And hopefully take the rest of us along for the ride.
I look forward to your attendance and feedback.
Written by Jay Turo on Tuesday, November 3, 2009
Google. Omniture. Mint.com. All massive private company investing success stories and all shared some critical characteristics:
1. They all took a while to blossom. In the case of Omniture, it was 13 long years from company founding to exit last week via sale to Adobe for $1.8 billion.
2. Those that made the most money by far were those that got in early. Sure, it would have been great to have owned Google at its 2004 IPO price of $85/share, but some of the FIRST investors in Google in 1998 bought their shares - on a split-adjusted basis - at eight CENTS/share.
3. All had/have great leaders. Josh James, founder and CEO of Omniture, has led his company through a failed acquisition, through having to lay off 3/4 of the company's employees a week before Christmas, an IPO, and attracting the best software talent far from Silicon Valley (in Omniture's case, suburban Utah).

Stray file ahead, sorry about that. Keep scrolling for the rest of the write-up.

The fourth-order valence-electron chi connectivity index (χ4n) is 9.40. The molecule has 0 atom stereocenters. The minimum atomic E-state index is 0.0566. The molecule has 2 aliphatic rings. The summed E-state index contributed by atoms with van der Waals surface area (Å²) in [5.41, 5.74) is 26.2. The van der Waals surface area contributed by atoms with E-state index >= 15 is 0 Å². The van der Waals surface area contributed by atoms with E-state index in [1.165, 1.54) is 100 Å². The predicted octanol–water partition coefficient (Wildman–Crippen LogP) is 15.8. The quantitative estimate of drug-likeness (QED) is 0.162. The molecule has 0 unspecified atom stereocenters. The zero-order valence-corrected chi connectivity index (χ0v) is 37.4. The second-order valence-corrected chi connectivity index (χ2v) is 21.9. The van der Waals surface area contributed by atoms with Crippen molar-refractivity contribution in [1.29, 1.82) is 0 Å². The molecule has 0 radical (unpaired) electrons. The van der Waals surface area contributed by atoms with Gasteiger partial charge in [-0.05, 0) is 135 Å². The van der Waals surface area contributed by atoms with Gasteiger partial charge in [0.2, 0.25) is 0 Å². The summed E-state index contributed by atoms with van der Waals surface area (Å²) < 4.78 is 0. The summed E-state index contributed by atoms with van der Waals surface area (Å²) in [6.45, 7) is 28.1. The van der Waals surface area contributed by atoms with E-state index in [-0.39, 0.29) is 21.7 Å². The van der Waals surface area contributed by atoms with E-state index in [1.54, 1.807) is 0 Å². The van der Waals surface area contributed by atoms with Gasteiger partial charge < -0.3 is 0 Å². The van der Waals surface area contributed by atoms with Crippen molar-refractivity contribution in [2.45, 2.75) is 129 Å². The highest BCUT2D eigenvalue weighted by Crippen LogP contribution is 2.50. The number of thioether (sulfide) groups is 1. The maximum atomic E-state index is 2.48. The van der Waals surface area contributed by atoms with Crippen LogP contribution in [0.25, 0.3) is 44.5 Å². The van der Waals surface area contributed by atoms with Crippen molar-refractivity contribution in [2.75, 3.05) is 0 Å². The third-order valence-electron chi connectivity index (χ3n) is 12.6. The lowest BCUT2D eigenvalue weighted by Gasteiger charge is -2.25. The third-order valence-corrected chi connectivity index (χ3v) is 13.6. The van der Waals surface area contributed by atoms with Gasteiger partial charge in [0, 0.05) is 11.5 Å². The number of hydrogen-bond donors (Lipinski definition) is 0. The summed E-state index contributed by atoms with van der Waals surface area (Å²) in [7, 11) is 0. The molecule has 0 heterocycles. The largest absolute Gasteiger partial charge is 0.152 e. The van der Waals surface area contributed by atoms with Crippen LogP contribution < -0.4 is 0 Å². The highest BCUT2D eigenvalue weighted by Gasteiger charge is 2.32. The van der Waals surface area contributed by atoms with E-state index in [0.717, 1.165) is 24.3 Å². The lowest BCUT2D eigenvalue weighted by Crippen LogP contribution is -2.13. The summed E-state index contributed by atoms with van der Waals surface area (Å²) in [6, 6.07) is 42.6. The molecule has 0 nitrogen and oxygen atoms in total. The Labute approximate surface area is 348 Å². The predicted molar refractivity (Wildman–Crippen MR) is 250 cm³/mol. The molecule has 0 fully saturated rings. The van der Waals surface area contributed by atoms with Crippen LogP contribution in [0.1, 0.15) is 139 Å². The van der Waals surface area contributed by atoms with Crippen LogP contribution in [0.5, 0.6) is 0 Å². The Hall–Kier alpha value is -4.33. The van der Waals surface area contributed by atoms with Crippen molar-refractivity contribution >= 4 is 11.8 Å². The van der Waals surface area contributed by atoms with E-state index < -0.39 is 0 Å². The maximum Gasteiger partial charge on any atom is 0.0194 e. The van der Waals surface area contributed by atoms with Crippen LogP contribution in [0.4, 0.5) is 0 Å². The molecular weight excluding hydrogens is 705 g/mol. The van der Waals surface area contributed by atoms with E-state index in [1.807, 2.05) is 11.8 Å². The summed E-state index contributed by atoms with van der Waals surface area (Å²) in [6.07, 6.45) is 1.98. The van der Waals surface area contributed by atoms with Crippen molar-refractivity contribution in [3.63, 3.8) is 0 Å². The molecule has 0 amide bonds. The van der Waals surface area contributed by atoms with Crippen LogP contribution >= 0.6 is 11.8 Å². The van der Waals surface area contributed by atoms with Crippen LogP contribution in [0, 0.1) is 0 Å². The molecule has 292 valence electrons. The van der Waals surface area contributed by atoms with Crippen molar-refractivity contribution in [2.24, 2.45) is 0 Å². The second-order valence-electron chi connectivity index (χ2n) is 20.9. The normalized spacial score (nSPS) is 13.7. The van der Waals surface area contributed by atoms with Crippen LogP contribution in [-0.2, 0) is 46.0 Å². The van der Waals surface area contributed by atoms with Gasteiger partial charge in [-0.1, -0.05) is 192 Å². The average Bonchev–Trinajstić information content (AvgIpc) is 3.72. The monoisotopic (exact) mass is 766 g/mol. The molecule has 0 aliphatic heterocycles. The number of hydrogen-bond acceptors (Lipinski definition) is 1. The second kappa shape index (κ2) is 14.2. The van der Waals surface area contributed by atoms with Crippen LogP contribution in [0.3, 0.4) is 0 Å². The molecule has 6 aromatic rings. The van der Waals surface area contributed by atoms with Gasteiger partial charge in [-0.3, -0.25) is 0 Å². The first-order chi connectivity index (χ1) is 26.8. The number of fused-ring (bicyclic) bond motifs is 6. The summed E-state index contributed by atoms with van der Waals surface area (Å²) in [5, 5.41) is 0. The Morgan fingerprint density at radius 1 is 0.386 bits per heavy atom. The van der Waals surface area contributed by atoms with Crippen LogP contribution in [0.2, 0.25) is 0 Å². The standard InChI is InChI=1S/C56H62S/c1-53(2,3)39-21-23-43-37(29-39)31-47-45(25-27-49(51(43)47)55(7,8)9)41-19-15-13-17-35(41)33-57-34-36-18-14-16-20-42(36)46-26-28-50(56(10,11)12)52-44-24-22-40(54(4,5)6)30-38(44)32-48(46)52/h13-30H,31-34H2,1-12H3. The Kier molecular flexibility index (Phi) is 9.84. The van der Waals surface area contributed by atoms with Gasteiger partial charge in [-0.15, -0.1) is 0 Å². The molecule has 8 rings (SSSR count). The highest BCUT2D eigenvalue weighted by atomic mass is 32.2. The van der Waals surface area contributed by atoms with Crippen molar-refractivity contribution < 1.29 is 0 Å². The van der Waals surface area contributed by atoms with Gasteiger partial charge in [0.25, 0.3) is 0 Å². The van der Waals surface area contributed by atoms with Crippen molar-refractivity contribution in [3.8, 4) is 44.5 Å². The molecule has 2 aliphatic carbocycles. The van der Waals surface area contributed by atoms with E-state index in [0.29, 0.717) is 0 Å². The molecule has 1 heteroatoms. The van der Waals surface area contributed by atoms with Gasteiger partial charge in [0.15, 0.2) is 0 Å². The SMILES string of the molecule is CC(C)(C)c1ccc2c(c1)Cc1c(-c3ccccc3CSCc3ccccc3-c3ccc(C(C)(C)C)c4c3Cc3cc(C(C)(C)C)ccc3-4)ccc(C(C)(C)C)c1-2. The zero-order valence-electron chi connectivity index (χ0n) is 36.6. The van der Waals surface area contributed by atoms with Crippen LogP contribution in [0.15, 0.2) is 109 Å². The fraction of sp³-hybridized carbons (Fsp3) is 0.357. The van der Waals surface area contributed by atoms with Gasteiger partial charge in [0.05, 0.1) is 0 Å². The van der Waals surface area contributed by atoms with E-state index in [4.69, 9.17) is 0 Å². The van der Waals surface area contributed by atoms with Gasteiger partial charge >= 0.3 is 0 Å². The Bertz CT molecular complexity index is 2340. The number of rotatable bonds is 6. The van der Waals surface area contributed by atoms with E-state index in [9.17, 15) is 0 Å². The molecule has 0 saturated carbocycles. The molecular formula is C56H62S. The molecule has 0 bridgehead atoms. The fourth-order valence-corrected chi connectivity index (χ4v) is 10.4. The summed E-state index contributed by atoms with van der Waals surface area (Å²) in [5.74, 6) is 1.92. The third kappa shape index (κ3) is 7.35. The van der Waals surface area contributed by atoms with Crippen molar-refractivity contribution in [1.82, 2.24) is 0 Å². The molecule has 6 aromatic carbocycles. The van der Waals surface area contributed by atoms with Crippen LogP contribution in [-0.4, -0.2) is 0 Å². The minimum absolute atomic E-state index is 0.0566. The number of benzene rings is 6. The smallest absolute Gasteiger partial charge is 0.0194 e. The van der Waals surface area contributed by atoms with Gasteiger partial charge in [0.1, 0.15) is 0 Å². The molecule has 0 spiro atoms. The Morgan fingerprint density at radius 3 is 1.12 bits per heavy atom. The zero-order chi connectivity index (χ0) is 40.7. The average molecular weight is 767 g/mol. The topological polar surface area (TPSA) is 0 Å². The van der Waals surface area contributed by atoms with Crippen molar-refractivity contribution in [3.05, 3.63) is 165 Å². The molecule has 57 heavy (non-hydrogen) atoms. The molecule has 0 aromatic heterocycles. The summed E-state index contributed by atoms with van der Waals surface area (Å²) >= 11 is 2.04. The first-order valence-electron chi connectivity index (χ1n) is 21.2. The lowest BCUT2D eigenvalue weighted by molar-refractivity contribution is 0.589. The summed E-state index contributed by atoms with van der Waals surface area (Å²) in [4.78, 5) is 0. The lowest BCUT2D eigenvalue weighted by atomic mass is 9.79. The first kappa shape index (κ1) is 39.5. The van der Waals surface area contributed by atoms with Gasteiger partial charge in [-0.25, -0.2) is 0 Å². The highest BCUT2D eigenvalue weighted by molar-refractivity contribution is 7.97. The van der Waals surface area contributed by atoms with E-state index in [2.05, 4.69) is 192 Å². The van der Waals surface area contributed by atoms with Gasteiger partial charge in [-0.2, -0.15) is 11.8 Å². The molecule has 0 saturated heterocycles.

4. Lady luck smiled on them. In the case of Mint.com, Intuit's inability to move their key personal financial software apps to the "cloud" (in spite of having 100 x more software developers working on it than Mint) was the key stroke of luck that led to Intuit buying them in September for $170 million.
The key question with luck, always, is how we can make it work for us. And the stories of Google's, Omniture's, and Mint.com's success point the way.
I look forward to your attendance and feedback.
Written by Jay Turo on Monday, October 26, 2009
Below is the transcript of my talk – “Where Will We All Be in 2019,” delivered at Growthink’s 10-Year Anniversary Celebration on Thursday, October 22nd at the Sheraton Gateway Hotel in Los Angeles.